Q&As

Are the EU approved Model Clauses for the transfer of data outside EEA valid under the General Data Protection Regulation (GDPR)? And is there any possible conflict between the terms of those Model Clauses and the requirements under the GDPR?

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Published on LexisPSL on 06/12/2017

The following Information Law Q&A provides comprehensive and up to date legal information covering:

  • Are the EU approved Model Clauses for the transfer of data outside EEA valid under the General Data Protection Regulation (GDPR)? And is there any possible conflict between the terms of those Model Clauses and the requirements under the GDPR?
  • Further reading

In answering this Q&A, we assume the EU Standard Contractual Clauses (also known as Model Clauses) in the context of controller to processor transfers which are solely subject to the General Data Protection Regulation (GDPR), Regulation (EU) 2016/679, as it will apply in the UK (from 25 May 2018) prior to the UK leaving the EU and/or EEA (Brexit) (and have not considered any specific EU Member State laws or the position post-Brexit) are being referred to. In answering this Q&A, we have limited our research to cover 2010 Controller to Processor Model Clauses approved by the European Commission (see Precedent: Standard contractual clauses—set II—controller to processor) and have focused solely on the perspective of the controller.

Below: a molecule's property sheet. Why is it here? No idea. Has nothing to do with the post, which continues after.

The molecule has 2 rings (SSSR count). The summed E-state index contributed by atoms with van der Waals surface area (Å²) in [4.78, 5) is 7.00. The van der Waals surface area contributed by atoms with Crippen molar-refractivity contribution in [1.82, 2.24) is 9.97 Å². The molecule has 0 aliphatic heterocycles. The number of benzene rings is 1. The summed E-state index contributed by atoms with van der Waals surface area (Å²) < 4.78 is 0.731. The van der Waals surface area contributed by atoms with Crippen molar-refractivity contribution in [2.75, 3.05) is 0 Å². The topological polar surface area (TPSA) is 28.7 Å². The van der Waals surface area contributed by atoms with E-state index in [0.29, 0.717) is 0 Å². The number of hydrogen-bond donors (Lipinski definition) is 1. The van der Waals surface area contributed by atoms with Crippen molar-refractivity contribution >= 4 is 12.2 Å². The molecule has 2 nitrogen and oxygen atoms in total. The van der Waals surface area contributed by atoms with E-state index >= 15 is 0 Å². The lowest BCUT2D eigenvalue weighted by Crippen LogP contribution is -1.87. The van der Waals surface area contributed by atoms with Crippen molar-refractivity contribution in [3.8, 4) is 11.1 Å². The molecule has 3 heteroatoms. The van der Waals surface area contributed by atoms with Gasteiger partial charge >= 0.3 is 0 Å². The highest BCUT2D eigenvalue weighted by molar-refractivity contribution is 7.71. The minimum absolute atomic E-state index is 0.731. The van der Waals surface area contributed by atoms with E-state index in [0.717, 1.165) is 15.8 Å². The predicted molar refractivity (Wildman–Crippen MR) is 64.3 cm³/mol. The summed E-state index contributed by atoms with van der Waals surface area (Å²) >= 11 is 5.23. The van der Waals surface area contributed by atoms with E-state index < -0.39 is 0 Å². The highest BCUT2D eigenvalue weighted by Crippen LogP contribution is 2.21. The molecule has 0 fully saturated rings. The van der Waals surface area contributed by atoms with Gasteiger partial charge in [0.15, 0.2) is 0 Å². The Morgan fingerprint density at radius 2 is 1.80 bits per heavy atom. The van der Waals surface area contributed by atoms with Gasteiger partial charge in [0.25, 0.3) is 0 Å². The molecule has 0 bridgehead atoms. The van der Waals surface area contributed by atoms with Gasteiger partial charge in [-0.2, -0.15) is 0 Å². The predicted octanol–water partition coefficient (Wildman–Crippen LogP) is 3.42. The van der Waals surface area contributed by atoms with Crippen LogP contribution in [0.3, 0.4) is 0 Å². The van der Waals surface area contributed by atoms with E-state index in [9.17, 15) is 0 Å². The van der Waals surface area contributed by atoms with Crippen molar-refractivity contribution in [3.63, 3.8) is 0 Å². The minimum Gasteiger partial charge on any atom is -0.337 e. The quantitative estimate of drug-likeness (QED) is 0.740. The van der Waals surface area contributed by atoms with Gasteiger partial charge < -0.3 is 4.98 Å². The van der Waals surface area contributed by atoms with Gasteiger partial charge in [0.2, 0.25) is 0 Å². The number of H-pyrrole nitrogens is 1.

The GDPR, Regulation (EU) 2016/679, will apply from 25 May 2018 and will repeal the current Directive 95/46/EC,the Data Protection Directive.

Article 25 of Directive 95/46/EC prohibits controllers in EU Member States:

  1. from transferring personal data to any territory outside the EEA (being the Member States of the EU and Iceland, Liechtenstein and Norway)

  2. unless an ‘adequate’ level of privacy protection is ensured for the data transferred

As further explained in Practice Note: International transfers of personal data under the DPA 1998 [Archived], the use of Model Clauses is one of the possible ‘adequacy solutions’ to make a transfer outside the EEA lawful under Directive 95/46/EC.

Article 26(2) of Directive 95/46/EC provides that:

‘Without

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